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Fundora v. 87-10 51St Avenue Owners Corp.

United States District Court, E.D. New York

February 19, 2015

YONNIE FUNDORA, et al., Plaintiffs,
87-10 51ST AVENUE OWNERS CORP., et al., Defendants.


JAMES ORENSTEIN, Magistrate Judge.

Plaintiffs Yonnie Fundora, Tadeusz Wiczolek, and Robert Jasseliounas seek an award of attorney's fees and costs following a jury verdict in their favor on their claims under the Fair Labor Standards Act ("FLSA") and New York Labor Law ("NYLL"). In support of their motion, plaintiffs have submitted billing records for their attorney, Justin Cilenti ("Cilenti"), and his two paralegals, and receipts of costs incurred. As detailed below, I award a total of $94, 240 in attorney's fees and $7, 505.16 in costs.

Both federal and state law authorize an award of attorney's fees and costs. See 29 U.S.C. § 216(b); NYLL § 663(1). Courts in this circuit assess fee applications using the "lodestar method, " under which a reasonable hourly rate is multiplied by a reasonable number of hours expended. See Luciano v. Olsten Corp., 109 F.3d 111, 115 (2d Cir. 1997); King v. JCS Enters., Inc., 325 F.Supp.2d 162, 166 (E.D.N.Y. 2004) (citing cases).[1] District courts have broad discretion, using "their experience with the case, as well as their experience with the practice of law, to assess the reasonableness" of each component of a fee award. Fox Indus., Inc. v. Gurovich, 2005 WL 2305002, at *2 (E.D.N.Y. Sept. 21, 2005) (quoting Clarke v. Frank, 960 F.2d 1146, 1153 (2d Cir. 1992)). A fee applicant bears the burden of demonstrating the hours expended and the nature of the work performed through contemporaneous time records that describe with specificity the nature of the work done, the hours, and the dates. N.Y. State Ass'n for Retarded Children, Inc. v. Carey, 711 F.2d 1136, 1147-48 (2d Cir. 1983).

As set forth on the record of the conference on February 11, 2015, I determined that Cilenti's hourly rate would be reduced from $400 to $350 per hour and his paralegals' hourly rate would be reduced from $100 to $75 per hour, as is consistent with rates awarded in other FLSA cases in this district. See Hernandez v. Prof'l Maint. & Cleaning Contractors Inc., 2015 WL 128020, at *7 (E.D.N.Y. Jan. 8, 2015) (awarding a rate of $350 for an experienced attorney in an FLSA case); Gortat v. Capala Bros., 2014 WL 3818614, at *7-8 (E.D.N.Y. Aug. 4, 2014) (awarding $350 per hour to an attorney with 17 years of experience after a successful FLSA jury trial); Guzman v. Joesons Auto Parts, 2013 WL 2898154, at *5 (E.D.N.Y. June 13, 2013) (finding hourly rate of $75 for paralegals to be "presumptively reasonable").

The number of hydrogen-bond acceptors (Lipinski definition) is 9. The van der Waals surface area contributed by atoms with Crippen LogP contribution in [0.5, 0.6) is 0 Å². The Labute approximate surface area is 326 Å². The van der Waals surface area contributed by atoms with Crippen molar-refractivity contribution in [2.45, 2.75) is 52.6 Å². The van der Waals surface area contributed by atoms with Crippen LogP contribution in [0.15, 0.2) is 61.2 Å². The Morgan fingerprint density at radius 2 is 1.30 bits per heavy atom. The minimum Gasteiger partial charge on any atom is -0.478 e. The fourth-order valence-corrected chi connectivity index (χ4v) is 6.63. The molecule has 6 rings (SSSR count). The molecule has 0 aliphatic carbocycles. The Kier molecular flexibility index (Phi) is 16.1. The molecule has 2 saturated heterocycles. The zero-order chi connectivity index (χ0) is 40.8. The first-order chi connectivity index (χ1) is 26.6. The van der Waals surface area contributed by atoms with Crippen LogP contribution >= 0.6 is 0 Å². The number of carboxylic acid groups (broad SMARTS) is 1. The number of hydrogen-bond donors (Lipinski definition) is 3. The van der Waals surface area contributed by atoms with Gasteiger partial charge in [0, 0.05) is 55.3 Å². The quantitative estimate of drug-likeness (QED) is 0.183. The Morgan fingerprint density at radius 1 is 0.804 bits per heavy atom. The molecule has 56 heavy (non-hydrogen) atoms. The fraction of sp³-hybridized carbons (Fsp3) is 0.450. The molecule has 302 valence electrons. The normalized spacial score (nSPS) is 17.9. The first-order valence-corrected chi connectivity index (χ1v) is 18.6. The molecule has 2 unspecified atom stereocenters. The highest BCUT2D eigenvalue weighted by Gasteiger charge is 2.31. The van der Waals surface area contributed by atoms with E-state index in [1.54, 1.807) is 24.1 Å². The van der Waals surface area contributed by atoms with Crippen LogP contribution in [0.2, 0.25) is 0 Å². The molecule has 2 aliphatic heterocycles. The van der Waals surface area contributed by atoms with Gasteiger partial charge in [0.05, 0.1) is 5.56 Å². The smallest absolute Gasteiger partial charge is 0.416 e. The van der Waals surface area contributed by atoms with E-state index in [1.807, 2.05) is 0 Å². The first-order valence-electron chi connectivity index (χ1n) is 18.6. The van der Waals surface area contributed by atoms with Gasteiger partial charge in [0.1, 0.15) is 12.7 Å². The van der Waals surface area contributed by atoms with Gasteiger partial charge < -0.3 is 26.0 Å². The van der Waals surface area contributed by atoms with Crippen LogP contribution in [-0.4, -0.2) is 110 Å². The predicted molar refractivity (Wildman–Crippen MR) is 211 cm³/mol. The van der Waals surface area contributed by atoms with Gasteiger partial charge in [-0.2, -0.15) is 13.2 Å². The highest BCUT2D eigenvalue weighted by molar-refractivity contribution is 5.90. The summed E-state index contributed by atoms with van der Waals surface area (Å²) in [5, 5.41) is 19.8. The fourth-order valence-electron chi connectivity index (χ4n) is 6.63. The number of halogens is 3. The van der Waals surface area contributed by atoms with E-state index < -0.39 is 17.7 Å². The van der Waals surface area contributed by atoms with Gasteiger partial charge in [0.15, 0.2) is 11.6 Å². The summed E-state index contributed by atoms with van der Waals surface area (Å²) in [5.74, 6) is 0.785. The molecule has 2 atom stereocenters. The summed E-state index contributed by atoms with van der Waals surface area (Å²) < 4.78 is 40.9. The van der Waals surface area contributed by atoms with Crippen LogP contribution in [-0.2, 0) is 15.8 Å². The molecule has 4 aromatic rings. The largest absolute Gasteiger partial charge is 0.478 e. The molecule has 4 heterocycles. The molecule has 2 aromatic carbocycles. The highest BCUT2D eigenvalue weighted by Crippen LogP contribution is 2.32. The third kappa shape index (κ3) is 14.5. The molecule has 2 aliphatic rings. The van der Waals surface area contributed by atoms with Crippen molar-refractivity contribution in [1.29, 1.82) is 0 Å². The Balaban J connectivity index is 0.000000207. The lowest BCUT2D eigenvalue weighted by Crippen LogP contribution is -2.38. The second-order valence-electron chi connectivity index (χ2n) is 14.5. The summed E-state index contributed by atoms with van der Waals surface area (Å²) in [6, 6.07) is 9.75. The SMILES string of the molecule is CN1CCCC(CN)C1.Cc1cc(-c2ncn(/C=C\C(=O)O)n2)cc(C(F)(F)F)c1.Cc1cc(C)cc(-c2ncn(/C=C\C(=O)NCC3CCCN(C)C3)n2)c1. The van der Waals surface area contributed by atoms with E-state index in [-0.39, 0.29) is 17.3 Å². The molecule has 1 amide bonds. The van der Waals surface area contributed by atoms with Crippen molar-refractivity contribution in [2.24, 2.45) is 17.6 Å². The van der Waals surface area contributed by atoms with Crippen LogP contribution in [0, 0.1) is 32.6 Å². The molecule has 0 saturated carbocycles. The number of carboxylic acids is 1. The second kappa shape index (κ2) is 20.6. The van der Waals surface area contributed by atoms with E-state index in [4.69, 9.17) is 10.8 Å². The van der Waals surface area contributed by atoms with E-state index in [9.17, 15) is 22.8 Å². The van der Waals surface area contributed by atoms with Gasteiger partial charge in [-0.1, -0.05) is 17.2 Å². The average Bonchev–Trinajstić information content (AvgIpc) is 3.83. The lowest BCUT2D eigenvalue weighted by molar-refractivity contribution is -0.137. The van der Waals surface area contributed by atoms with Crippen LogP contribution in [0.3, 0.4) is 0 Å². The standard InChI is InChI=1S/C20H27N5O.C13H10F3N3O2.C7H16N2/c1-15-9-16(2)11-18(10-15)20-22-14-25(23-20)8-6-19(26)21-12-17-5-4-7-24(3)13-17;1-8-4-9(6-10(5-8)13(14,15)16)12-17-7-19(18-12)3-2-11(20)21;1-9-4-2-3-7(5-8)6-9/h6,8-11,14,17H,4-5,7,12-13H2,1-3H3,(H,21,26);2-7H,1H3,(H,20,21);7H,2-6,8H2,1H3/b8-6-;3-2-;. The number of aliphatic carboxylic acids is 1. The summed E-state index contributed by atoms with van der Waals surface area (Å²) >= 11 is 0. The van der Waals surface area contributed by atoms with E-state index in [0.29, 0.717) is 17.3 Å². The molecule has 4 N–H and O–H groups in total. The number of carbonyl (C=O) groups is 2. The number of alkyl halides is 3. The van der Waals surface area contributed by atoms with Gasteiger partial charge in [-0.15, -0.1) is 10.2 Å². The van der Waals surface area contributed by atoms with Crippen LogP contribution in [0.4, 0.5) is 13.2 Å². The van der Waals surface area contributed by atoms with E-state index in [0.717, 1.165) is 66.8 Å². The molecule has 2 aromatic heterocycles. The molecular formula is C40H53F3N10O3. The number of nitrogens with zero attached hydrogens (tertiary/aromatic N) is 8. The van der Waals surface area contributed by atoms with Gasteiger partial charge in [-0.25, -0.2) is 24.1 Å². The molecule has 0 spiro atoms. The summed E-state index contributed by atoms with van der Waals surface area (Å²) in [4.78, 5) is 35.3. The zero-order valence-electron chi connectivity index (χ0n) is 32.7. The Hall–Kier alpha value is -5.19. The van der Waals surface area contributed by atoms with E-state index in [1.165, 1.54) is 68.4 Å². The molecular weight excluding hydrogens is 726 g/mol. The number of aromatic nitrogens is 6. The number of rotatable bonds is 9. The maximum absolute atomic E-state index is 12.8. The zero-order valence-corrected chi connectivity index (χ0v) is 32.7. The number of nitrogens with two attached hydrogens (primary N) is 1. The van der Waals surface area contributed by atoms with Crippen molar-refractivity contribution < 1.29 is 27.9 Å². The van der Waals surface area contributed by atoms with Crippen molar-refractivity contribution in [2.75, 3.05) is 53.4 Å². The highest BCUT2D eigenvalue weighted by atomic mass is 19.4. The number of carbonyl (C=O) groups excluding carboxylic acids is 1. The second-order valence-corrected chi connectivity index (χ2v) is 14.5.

Plaintiffs seek reimbursement for a total of 315 hours of work by their attorney and his paralegal assistants, including 294.2 hours for attorney Cilenti and a combined total of 20.8 hours for two paralegal assistants. The plaintiffs have submitted their counsel's billing records, and while the majority of this time billed is reasonable, some reductions are warranted. Specifically, I note that Cilenti has billed numerous entries for administrative tasks like scheduling interpreters or filing documents on ECF, as well as billed separate 0.1 hour entries each time he reviews or replies to an email or leaves a voicemail, though these tasks typically take little more than a minute. Additionally, Cilenti appears to bill travel time to and from court conferences at his full rate, when the practice in this circuit is to allow for billing at half the attorney's regular rate for travel time. See, e.g., Mary Jo C. v. Dinapoli, 2014 WL 7334863, at *8 (E.D.N.Y. Dec. 18, 2014).

One acceptable method for "trimming the fat" from a fee application, and one that consumes fewer judicial resources than a painstaking review of each time-entry, is for the court to impose an "across-the-board percentage" cut of the total amount of time claimed. In re "Agent Orange" Prods. Liab. Litig., 818 F.2d 226, 237-38 (2d Cir. 1987). Under the circumstances of this case, I recommend reducing the number of attorney hours billed by ten percent. Doing so results in 264.8 hours for Cilenti. I see no need to make a comparable adjustment to the time billed for the work of the paralegal assistants. Those adjustments produce the following results: $92, 680 for Cilenti's work (264.8 hours x $350/hour), and $1, 560 for the work of paralegal assistants (20.8 hours × $75/hour). I therefore award attorney's fees in the total amount of $94, 240.

The plaintiffs also ask for $8, 861.21 in costs, reflecting costs for filing, service of process, court reporters, interpreters, car service, copies, supplies, and postage. The receipts filed in support of the application for costs only reflect charges of $7, 505.16, and I therefore award the latter amount.


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